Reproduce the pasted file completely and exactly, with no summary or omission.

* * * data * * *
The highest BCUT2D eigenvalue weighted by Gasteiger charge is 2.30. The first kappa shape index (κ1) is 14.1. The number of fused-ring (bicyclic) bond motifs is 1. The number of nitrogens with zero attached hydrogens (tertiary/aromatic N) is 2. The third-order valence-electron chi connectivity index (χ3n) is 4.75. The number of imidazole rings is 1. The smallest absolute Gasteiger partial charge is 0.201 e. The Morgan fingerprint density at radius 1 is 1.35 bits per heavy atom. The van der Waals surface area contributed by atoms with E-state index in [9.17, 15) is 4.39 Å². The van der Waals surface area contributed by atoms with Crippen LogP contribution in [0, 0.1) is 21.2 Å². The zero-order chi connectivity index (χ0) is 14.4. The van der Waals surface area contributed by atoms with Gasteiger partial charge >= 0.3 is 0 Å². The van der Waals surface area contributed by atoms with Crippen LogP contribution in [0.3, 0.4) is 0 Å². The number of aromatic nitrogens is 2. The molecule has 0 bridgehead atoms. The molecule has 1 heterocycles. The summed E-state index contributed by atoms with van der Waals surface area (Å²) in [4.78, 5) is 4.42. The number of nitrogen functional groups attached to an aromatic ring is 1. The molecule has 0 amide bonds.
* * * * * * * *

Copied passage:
The highest BCUT2D eigenvalue weighted by Gasteiger charge is 2.30. The first kappa shape index (κ1) is 14.1. The number of fused-ring (bicyclic) bond motifs is 1. The number of nitrogens with zero attached hydrogens (tertiary/aromatic N) is 2. The third-order valence-electron chi connectivity index (χ3n) is 4.75. The number of imidazole rings is 1. The smallest absolute Gasteiger partial charge is 0.201 e. The Morgan fingerprint density at radius 1 is 1.35 bits per heavy atom. The van der Waals surface area contributed by atoms with E-state index in [9.17, 15) is 4.39 Å². The van der Waals surface area contributed by atoms with Crippen LogP contribution in [0, 0.1) is 21.2 Å². The zero-order chi connectivity index (χ0) is 14.4. The van der Waals surface area contributed by atoms with Gasteiger partial charge >= 0.3 is 0 Å². The van der Waals surface area contributed by atoms with Crippen LogP contribution in [0.3, 0.4) is 0 Å². The number of aromatic nitrogens is 2. The molecule has 0 bridgehead atoms. The molecule has 1 heterocycles. The summed E-state index contributed by atoms with van der Waals surface area (Å²) in [4.78, 5) is 4.42. The number of nitrogen functional groups attached to an aromatic ring is 1. The molecule has 0 amide bonds.